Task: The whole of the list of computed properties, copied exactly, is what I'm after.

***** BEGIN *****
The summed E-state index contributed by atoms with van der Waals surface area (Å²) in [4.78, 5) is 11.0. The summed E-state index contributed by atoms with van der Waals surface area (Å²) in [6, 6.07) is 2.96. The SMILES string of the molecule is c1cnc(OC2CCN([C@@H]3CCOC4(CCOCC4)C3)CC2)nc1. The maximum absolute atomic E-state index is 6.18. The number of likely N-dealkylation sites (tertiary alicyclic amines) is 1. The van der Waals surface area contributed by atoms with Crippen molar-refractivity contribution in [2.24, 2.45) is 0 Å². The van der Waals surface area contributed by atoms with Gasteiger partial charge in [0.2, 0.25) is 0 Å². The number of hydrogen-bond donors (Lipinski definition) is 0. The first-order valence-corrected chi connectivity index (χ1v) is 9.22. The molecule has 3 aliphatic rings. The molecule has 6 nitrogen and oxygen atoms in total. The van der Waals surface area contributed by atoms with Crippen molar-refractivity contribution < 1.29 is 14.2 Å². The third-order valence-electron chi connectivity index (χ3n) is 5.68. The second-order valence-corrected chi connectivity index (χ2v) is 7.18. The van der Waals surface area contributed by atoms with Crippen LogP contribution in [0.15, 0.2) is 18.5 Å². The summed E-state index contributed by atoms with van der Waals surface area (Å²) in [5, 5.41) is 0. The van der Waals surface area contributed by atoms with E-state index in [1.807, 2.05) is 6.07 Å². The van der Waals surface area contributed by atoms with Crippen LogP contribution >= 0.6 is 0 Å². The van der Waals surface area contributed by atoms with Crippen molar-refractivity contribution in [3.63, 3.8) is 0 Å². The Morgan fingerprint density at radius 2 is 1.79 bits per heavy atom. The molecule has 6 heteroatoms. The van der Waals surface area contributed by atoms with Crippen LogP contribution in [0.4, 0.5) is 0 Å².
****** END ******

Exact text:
The summed E-state index contributed by atoms with van der Waals surface area (Å²) in [4.78, 5) is 11.0. The summed E-state index contributed by atoms with van der Waals surface area (Å²) in [6, 6.07) is 2.96. The SMILES string of the molecule is c1cnc(OC2CCN([C@@H]3CCOC4(CCOCC4)C3)CC2)nc1. The maximum absolute atomic E-state index is 6.18. The number of likely N-dealkylation sites (tertiary alicyclic amines) is 1. The van der Waals surface area contributed by atoms with Crippen molar-refractivity contribution in [2.24, 2.45) is 0 Å². The van der Waals surface area contributed by atoms with Gasteiger partial charge in [0.2, 0.25) is 0 Å². The number of hydrogen-bond donors (Lipinski definition) is 0. The first-order valence-corrected chi connectivity index (χ1v) is 9.22. The molecule has 3 aliphatic rings. The molecule has 6 nitrogen and oxygen atoms in total. The van der Waals surface area contributed by atoms with Crippen molar-refractivity contribution < 1.29 is 14.2 Å². The third-order valence-electron chi connectivity index (χ3n) is 5.68. The second-order valence-corrected chi connectivity index (χ2v) is 7.18. The van der Waals surface area contributed by atoms with Crippen LogP contribution in [0.15, 0.2) is 18.5 Å². The summed E-state index contributed by atoms with van der Waals surface area (Å²) in [5, 5.41) is 0. The van der Waals surface area contributed by atoms with E-state index in [1.807, 2.05) is 6.07 Å². The van der Waals surface area contributed by atoms with Crippen LogP contribution >= 0.6 is 0 Å². The van der Waals surface area contributed by atoms with Crippen molar-refractivity contribution in [3.63, 3.8) is 0 Å². The Morgan fingerprint density at radius 2 is 1.79 bits per heavy atom. The molecule has 6 heteroatoms. The van der Waals surface area contributed by atoms with Crippen LogP contribution in [0.4, 0.5) is 0 Å².